You may or may not be familiar with microblogging site Tumblr. After all, it’s quite a task to manage the major social networks without having to consider the ancillary ones. Sure, Yahoo just spent one billion dollars to acquire Tumblr – but they’re kind of a desperate lot, right?
Wrong. According to Pew, Tumblr is the second most popular social media site behind Facebook for young adults (18-29) and there is some evidence that it may be even more popular with teenagers. Yahoo and its Gen Z obsessed CMO appear to have made Tumblr the cornerstone of their effort to bring youth back into the fold.
The same opportunity is present for businesses on Tumblr. Pew recently released its annual social media demographics study showing 18-29 year olds had the highest saturation of users – more than 10% higher than their predecessors and more than 200% higher than baby boomers.
There’s a good possibility that Tumblr will become more important to your digital marketing mix in the not-so-distant future.
Let’s take a look at what makes Tumblr content unique (comparable to more familiar social networks) and showcase some businesses that are using Tumblr for marketing.
What exactly is Tumblr?
Tumblr is a microblogging site that allows users to post multiple types of content (text, photo, video, audio) using myriad methods (the most nontraditional method of posting may be phoning in a post). Tumblr sites are customizable with free and paid themes similar to WordPress. Followers can like, comment on, and reblog posts. Readers can also share posts to other social networks.
The key to Tumblr is brevity. A long blog post or photo album that may be appropriate on your site, G+ or Facebook may be inappropriate for the Tumblr community.
Noted marketing expert Sally Hogshead says that users have an attention span of goldfish (about nine seconds). A good rule of thumb for Tumblr content may be to let your “goldfish” fans consume your content with a couple seconds to spare.
This a very cursory overview, but I wanted to point out that despite the different community norms of Tumblr there are many aspects that are similar to other social networks. It’s less time-consuming to create content and a bit more egalitarian than other networks (because of its non-intrusive Radar advertising product and the expectation for brevity).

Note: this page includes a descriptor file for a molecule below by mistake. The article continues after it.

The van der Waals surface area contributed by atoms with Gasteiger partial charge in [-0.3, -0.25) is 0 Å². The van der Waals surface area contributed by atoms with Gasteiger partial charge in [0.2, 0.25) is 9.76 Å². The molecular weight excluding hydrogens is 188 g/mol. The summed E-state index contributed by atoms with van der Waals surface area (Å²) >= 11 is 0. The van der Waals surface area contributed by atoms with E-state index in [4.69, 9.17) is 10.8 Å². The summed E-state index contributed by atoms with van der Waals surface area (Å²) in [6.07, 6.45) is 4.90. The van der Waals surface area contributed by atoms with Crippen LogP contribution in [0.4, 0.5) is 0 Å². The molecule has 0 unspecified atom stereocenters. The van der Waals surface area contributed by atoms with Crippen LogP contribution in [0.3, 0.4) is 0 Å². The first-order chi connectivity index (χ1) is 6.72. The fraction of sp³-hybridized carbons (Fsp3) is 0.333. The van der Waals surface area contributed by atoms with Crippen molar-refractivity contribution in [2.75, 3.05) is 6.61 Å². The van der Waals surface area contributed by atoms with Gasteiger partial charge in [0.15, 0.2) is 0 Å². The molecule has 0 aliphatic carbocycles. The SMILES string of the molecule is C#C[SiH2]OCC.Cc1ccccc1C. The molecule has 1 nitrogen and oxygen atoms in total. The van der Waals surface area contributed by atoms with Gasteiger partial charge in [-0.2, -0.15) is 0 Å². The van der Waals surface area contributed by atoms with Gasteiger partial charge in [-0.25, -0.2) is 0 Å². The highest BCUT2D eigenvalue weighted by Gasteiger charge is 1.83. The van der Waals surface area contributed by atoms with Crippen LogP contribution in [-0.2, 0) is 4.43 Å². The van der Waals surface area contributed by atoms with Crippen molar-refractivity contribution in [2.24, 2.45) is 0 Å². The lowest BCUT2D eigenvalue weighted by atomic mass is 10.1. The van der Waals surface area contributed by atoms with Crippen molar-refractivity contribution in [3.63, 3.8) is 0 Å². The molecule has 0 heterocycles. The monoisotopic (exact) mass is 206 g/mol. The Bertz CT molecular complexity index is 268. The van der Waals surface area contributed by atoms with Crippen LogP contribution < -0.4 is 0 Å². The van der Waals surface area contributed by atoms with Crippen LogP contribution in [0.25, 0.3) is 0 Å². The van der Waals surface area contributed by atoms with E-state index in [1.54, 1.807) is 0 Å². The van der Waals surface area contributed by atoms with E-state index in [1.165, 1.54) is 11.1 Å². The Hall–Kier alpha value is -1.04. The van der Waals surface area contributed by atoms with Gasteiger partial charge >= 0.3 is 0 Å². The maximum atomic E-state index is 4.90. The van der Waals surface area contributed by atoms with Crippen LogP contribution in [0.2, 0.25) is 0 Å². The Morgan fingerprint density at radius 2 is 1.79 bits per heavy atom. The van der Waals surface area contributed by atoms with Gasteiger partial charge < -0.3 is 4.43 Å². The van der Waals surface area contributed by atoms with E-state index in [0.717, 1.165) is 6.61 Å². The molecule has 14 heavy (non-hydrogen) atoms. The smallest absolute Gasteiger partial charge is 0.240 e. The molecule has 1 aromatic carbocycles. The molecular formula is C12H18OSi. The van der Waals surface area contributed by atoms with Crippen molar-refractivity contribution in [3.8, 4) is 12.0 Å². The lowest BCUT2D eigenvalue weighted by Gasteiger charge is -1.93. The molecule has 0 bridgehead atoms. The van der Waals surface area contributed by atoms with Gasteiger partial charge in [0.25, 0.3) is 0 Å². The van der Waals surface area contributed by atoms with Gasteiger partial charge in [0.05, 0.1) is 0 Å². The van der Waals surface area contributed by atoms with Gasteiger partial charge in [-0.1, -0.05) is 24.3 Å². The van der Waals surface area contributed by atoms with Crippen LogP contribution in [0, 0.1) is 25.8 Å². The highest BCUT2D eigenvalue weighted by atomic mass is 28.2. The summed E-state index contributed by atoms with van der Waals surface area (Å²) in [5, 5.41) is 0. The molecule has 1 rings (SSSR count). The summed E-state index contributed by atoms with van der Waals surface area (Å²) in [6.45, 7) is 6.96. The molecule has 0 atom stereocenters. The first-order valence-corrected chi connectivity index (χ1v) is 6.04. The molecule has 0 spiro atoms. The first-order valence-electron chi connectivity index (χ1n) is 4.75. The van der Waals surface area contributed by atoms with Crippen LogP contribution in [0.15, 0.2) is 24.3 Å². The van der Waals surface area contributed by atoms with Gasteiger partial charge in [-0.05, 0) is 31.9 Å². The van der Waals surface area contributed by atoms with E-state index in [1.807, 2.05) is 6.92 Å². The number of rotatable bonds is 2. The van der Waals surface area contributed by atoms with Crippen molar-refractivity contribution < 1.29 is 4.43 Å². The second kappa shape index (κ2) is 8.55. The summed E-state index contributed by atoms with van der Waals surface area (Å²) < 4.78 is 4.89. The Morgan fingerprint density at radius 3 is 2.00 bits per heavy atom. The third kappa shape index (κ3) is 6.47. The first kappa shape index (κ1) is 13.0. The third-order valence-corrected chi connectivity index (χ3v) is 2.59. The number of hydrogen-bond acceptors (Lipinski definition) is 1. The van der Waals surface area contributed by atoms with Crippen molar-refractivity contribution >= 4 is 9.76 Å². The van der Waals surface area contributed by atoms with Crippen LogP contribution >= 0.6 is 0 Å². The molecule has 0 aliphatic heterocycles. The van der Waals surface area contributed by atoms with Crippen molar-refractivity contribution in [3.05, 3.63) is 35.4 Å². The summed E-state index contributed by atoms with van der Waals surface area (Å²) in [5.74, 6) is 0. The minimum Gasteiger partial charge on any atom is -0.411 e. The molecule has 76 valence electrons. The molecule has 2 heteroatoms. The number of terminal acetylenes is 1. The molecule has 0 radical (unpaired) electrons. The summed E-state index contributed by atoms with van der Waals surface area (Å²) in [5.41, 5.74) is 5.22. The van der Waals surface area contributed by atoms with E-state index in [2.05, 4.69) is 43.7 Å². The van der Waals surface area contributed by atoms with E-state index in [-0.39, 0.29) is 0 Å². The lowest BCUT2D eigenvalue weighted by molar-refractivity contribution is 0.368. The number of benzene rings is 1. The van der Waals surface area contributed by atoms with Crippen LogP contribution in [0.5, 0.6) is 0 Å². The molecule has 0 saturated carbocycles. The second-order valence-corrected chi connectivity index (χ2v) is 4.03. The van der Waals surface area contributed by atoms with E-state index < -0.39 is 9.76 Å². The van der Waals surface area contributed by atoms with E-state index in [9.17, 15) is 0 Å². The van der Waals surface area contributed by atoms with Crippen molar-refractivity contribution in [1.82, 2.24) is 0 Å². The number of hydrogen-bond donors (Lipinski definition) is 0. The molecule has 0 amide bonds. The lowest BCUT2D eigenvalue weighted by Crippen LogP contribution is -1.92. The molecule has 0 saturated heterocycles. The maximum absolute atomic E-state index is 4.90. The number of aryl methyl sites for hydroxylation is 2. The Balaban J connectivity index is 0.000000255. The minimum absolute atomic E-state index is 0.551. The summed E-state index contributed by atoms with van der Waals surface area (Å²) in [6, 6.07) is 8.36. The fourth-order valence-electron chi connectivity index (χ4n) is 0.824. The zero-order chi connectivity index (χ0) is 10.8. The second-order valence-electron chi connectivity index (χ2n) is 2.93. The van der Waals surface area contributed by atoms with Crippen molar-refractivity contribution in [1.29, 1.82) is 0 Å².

eBay uses Tumblr to add depth to its product offerings
If you’ve ever visited eBay, you know that it’s a well organized auction. It’s purpose is to marry supply and demand as directly as possible.
If you’ve ever watched “Antiques Roadshow” they have a different purpose. They share the story of an item. The appraisal of an item is of secondary importance to the history behind it. Of course storytelling is one of the most compelling ways that a business can sell to its customers, but eBay isn’t well positioned to provide Antiques Roadshow-style storytelling on their eCommerce site.
That’s where The Inside Source is important. The Inside Source is eBay’s Tumblr page showcasing everything from specific product categories to interviews to videos and “junkweb” content. The content is exceptionally visual, the writing is exceptionally brief, and everything is tied back to an eBay page.
Net-A-Porter uses exclusive visual content on its Tumblr page
High-end fashion retailer Net-A-Porter publishes their in-house magazine The Edit to showcase different pieces in their collection. With annual web traffic well into the millions, Net-A-Porter and The Edit are well-renowned sources of fashion-specific content.
On their Tumblr page, Net-A-Porter does something quite ingenious: they publish outtakes from their photo spreads in The Edit.
This serves the same purpose as a (low-cost) remarketing campaign: taking users that are familiar with the site and possibly the pieces, providing content that re-engages them and directs them back to specific fashion pieces on the site.
Sephora uses Tumblr as their fashion magazine
In contrast to Net-A-Porter, Sephora doesn’t have an in-house magazine. What they do have is a high-trafficked eCommerce site selling health and beauty products online (and to support their brick-and-mortar stores).
Sephora’s Tumblr page, “The Glossy” is their de facto magazine and is linked directly from the main site from the “Trends” button.
The Glossy offers short interviews with health and beauty experts, how-to tips, and other visual content. In contrast to Net-A-Porter and eBay, Sephora links to multiple relevant products from each of their Tumblr posts multiplying the purchase opportunity for its readers.
Whole Foods uses Tumblr to create a brand persona
What does a brand post on Tumblr if they’re not an eCommerce site?
Whole Foods created an online magazine, “Dark Rye” that features short-form content (photos. videos, curated content and quotes) that reinforce a health-conscious living style. Everything from tips to cook corn, to quotes on community and creativity.
Whole Foods isn’t selling any specific product on Tumblr, but they are creating and sharing content that is congruent to their target audience lifestyle and values.
c|net uses Tumblr as Cliff’s Notes
You man remember Cliff’s Notes, small pamphlets that distilled famous literary works into an easily digestible nugget (as an aside, many are available for free now on their website ).
c|net’s use of Tumblr actually works very well, creating a visual, multimedia headline that prompts the reader to click through to the full content (and its adverting).
Hopefully this gives you a sense of how businesses are using Tumblr in their digital marketing mix. There are plenty of ways to generate attention on the platform so long as you are mindful of the community norms and keep your content brief.